Madam, the emergence of multi-drug resistant (MDR) strains of tuberculosis poses an important challenge for the healthcare sector in Pakistan. MDR tuberculosis strains are resistant to a number of first line antituberculous drugs including "atleast isoniazid and rifampicin."1 Pakistan is amongst the top ten countries in the world with regards to the disease burden of tuberculosis and the high incidence and prevalence of the disease in the country, has been attributed to several factors such as poverty, low awareness, patient non-compliance and suboptimal healthcare infrastructure.2,3
The rates of MDR tuberculosis in Pakistan vary from 2.3% in untreated individuals to an alarming 17.9% in individuals who have been previously treated for the disease.1 In recent years, several studies have documented the overall trends of multi-drug resistant tuberculosis in Pakistan. A study has shown an almost consistent increase in the number of MDR cases of tuberculosis from 1990 - 2007 with more than 15,000 isolates reported during that period.4 In the wake of the Afghan war, a large number of Afghan refugees took up ad hoc residence in Pakistan. According to estimates, the annual rates of tuberculosis infection in this population approximate 1.7%.5 Their unfettered movement across the relatively porous Pakistan-Afghanistan border represents potential interruption in the course of tuberculosis treatment; this in turn provides fertile ground whereby MDR strains of tuberculosis can substantially thrive.5
Individuals with a previous history of incomplete treatment are at a higher risk for the development of MDR tuberculosis.1 This, in turn, highlights the importance of completion of treatment in patients with primary tuberculosis. Interventions targeting this particular goal also need greater integration within the mainstream strategies for the primary and secondary prevention of communicable diseases in the country. It is important to acknowledge the unique challenges in effective tuberculosis control that are presented by the presence of infected Afghan refugees in Pakistan. Such populations especially, require greater access to diagnostic facilities for better case detection and follow-up3 and their treatment also needs to be monitored more actively.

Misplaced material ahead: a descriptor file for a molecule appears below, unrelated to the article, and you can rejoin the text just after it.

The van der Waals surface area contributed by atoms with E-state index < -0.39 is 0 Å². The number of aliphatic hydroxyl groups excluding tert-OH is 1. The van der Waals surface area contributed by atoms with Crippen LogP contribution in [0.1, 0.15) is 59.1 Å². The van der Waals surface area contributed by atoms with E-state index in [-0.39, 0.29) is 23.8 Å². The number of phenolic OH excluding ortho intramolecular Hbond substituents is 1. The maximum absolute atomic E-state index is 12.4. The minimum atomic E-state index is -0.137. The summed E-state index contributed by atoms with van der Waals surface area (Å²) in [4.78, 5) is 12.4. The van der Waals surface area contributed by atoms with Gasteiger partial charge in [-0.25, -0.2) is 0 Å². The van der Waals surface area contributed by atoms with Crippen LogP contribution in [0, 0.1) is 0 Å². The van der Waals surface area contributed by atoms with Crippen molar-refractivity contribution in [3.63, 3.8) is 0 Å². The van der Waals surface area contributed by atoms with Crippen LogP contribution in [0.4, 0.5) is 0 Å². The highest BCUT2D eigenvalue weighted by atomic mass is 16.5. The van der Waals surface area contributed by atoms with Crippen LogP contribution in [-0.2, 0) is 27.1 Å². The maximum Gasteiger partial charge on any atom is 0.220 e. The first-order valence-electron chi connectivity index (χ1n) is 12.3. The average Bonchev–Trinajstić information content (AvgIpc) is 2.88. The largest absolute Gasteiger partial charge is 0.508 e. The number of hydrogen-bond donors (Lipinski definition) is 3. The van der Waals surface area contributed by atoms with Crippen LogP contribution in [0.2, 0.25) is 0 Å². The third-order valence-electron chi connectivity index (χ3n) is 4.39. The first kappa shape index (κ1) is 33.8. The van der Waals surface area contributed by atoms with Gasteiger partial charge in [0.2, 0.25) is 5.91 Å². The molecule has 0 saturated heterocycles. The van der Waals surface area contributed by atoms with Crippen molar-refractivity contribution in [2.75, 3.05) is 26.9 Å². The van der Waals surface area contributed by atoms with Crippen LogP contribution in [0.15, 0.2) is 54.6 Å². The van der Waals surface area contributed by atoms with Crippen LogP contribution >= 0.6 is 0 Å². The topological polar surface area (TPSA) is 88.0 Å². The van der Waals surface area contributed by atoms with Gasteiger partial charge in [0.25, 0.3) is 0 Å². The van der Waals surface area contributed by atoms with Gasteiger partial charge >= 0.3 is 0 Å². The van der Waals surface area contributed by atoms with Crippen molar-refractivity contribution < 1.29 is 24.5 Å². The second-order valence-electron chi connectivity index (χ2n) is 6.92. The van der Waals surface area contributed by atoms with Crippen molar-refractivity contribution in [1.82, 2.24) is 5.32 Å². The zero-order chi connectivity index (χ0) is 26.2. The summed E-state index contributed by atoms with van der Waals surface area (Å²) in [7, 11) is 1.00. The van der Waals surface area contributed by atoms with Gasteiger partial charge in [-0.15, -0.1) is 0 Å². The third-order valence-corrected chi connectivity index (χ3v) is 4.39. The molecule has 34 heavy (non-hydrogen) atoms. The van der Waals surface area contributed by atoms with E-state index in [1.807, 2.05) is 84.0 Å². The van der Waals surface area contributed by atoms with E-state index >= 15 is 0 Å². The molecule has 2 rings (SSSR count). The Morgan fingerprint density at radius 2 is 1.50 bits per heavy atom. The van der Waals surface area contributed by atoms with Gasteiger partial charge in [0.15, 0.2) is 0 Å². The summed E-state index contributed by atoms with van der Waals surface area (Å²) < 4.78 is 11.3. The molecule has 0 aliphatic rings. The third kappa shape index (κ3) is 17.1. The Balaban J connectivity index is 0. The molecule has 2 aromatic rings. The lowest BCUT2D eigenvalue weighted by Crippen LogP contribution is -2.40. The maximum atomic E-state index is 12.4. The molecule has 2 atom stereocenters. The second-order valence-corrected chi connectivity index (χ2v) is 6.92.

In the future, we need to be vigilant with regards to the dissemination of the extensively drug resistant (XDR) strains of tuberculosis in Pakistan. Such strains include the MDR tuberculosis strains which are "additionally resistant to any flouroquinolone and a second line injectable agent". A large study done in Pakistan over 17.5 years has reported 22 cases of XDR tuberculosis, the first case being reported in 1998. Therefore, the problem exists in Pakistan, although in a limited proportion at the moment.4 MDR and XDR tuberculosis can be tackled only through proper planning and execution of tuberculosis control programmes in Pakistan. A "broad-tiered" liaison between the public and private sectors can be instrumental in the eradication and prevention of MDR and XDR tuberculosis.3
Taimur Saleem, Umair Khalid
Medical Graduates (Class of 2009), Medical College, Aga Khan University, Karachi.
1.Ejaz M, Siddiqui AR, Rafiq Y, Malik F, Channa A, Mangi R, et al. Prevalence of multi-drug resistant tuberculosis in Karachi, Pakistan: identification of at risk groups. Trans R Soc Trop Med Hyg 2010; 104: 511-7.
2.Tanveer M, Hasan Z, Siddiqui AR, Ali A, Kanji A, Ghebremicheat S, et al. Genotyping and drug resistance patterns of M. tuberculosis strains in Pakistan. BMC Infect Dis 2008; 8: 171.
3.Khan IS, Afzal O, Rai MA. XDR tuberculosis and the Indian-subcontinent: effective prevention strategies needed. Tuberculosis (Edinb), 2009; 89: 107-8.
4.Hasan R, Jabeen K, Mehraj V, Zafar F, Malik F, Hassan Q, et al. Trends in Mycobacterium tuberculosis resistance, Pakistan, 1990-2007. Int J Infect Dis 2009; 13: e377-82.
5.Ibrahim KM, Laaser U. Resistance and refugees in Pakistan: challenges ahead in tuberculosis control. Lancet Infect Dis 2002; 2: 270-2.